Brief #3

Library 285

Susan Lee

The 90s articles on youth services that I located for this assignment were found through Jstor. Iulia P. Malent’eva’s “Youth Services in Russian Libraries in an Era of Social Change” and Leonard Kniffel’s “The Changing Face of Youth Services in China” focus youth services abroad as the titles suggest but in the specter of the country’s social and political climate. Both Russia and China created and maintained public libraries dedicated solely for the youth. Malent’eva’s traces the history of youth library in Russia and analyzes their approaches to services such as acquisitions and reference. Youth services is all-encompassing for Malent’eva – covering grade-school aged children to college students. Services were once uniform and monotonous but social and ideological changes have led to a new form of young adult library activity.

The article traces the developments that led to the change in youth services, both positive and negative, but does not use surveys, prior research, or direct interviews with young library users. Malent’eva concludes the article by stating that the new government-run youth libraries are a huge success but does not back this statement up with fact, statistics, quotes from youth users, or any specific research. The claim may be valid but there is nothing offered to reinforce it. Malent’eva argues against dismantling Russia’s young adult libraries, something not mentioned earlier in the article at all. The core question of the article is hard to discern.

Kniffel’s article is more thoroughly put-together, assessing how youth library users are adapting to changes in their library system due to socialism. Kniffel traveled to Beijing with a group of American librarians to speak directly with groups of Chinese students about their modern, new five-story West District Juvenile and Children’s Library, one of three in the country specifically dedicated to young people. The library featured its own playground and state-of-the-art movie theater which regularly ran Hollywood films.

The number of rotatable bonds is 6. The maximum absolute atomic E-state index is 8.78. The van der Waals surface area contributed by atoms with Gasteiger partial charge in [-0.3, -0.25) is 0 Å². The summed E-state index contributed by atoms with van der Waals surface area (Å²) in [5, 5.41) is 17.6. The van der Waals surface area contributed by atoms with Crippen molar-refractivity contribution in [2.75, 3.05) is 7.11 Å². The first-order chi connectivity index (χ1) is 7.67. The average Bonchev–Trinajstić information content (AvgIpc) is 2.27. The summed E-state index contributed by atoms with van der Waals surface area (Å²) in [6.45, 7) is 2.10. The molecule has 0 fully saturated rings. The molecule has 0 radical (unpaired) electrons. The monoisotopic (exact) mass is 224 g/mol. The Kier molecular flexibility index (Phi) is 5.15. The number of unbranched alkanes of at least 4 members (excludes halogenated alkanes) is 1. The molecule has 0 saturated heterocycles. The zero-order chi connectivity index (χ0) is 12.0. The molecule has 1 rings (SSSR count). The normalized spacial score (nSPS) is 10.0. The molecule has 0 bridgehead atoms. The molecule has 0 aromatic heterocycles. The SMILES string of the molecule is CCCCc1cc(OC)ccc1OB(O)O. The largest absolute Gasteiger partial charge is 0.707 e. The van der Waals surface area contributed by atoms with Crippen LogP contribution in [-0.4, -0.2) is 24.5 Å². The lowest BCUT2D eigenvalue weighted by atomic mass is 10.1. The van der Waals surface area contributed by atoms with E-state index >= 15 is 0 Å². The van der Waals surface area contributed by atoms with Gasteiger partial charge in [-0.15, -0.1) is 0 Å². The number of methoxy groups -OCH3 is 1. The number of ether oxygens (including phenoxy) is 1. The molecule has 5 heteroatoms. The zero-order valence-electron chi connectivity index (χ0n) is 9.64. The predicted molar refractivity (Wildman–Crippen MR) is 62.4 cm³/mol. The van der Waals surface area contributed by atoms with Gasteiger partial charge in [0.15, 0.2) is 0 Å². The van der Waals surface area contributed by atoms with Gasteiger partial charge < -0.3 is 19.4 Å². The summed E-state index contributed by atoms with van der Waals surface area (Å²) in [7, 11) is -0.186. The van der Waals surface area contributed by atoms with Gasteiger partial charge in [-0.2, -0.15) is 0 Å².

Kniffel’s article is definitely more focused as he describes a building boom fueled by capitalism and a newfound emphasis on children. As well as briefly delving into history and politics, he provides the direct contact and more thorough look at youth subjects that Malent’eva as well as Carver and Vandergrift, were lacking. He offers statistics, direct testimony, and firsthand experiences. Kniffel speaks to Chinese librarians, Chinese educators, students, and young patrons in mainland China regarding their library knowledge and experience, in English so there is no language barrier or room for misinterpretation.

Although Kniffel does not cite prior scholarly research, he does cite American educators and librarians who had prior experience and visits to China’s schools and libraries. The Chinese government heavily influences every aspect of the library experience, including the restrictive access to certain materials and the Internet. Western influences slowly began permeating Chinese libraries in 1978. According to Kniffel’s observations, the Chinese youth libraries are roughly 15 years behind what U.S. public libraries are in terms of technology, experience, and services. Both Malent’eva and Kniffel provided informative looks at international youth library services through the veil of socio-economic and political influence – primarily Communism – but were lacking in thoroughness. Unlike Vandergrift, Kniffel and Malent’eva do not focus on specific subjects, or use surveys/questionnaires for direct study. They both mention informational or reference services, programming, as well as acquisitions but do not delve very deeply into services provided or improvements that could be made.


Craver, Kathleen. (1988). Social Trends in American Young Adult Library Service, 1960-1969. Libraries & Culture, 23 (1), 18-38.

Kniffel, Leonard. (1998). The Changing Face of Youth Services in China. American Libraries, 29 (11), 58-61.

Malent’eva, Iulia P. (1998). Youth Services in Russian Libraries in an Era of Social Change. Libraries and Culture, 33 (1), 69-75.

Vandergrift, K. E. (1989). Are children and teenagers second class users?. Library Resources & Technical Services, 33(4), 393-399.